When walking in San Miguel High School, Tucson, AZ, one is not necessarily whacked by a special solicitude to poverty. Rather, one is immediately overwhelmed by the peace and friendliness of students, faculty and administration. Here are young people, some former students of San Xavier Mission School and Santa Cruz School of which the Franciscan Sisters of Christian serve on the faculties and in the parishes, who are enthusiastic and open to sharing their thoughts and dreams.
In fact, it is only after delving into the mission of this secondary Catholic institution and the order of a typical day that one feels like Pope Benedict XVI’s 2009 World Day of Peace Message on “fighting poverty to build peace” finds a home here.
San Miguel High School is a “Cristo Rey model” school, using a corporate internship program developed by the Cristo Rey Network, which now consists of 19 high schools across the nation, all of which serve families of low-to-moderate assets. All students in all grades work one day a week at intern-level jobs in local corporations, companies, and nonprofit groups, thus earning tuition support and becoming acquainted with the wider professional and educational community in their area.
San Miguel High School opened in 2004 in order to create a learning community where students from families of limited financial means have the opportunity to develop to their full potential. San Miguel is located in Tucson’s economically depressed south side where 50% of adult residents do not have a high school education and 42% of San Miguel’s neighbors earn less than $25,000 per year.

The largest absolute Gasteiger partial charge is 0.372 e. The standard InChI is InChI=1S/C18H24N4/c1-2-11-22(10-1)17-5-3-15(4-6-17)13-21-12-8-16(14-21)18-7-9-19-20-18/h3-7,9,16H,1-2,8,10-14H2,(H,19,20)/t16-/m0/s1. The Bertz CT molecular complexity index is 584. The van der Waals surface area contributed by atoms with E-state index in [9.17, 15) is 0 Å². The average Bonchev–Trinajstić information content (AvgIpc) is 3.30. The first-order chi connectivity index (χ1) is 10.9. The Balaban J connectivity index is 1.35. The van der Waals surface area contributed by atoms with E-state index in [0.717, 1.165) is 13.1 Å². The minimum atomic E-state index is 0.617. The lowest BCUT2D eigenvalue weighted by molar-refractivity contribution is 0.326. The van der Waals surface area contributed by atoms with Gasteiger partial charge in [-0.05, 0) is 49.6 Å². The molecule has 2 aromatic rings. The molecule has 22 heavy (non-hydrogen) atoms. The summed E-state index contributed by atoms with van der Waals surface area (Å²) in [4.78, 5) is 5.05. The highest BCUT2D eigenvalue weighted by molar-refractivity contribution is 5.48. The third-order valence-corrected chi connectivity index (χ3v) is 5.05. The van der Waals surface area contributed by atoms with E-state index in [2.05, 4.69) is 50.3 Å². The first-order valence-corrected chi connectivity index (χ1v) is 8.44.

If this doesn’t sound like the present and past Holy Fathers’ January 1, 2009 words were taken seriously when they “warned of the need to ‘abandon a mentality in which the poor- as individual and as peoples-are considered a burden, as irksome intruders trying to consume what others have produced’. The poor ask for the right to share in enjoying material goods and to make good capacity for work, thus creating a world that is just and prosperous for all.”
The Catholic LaSallian Learning Community lives an evident respect for the transcendent dignity of the human person. Peace is found here. Students are professionally groomed and learn in an already college campus style setting. Goodness is in abundance in the heart of South Tucson.
See Sister Kay Klackner, OSF article on the Catholic Social Principles: Rights, Responsibilities and Dignity of Work. How is work a participation in the action of creation?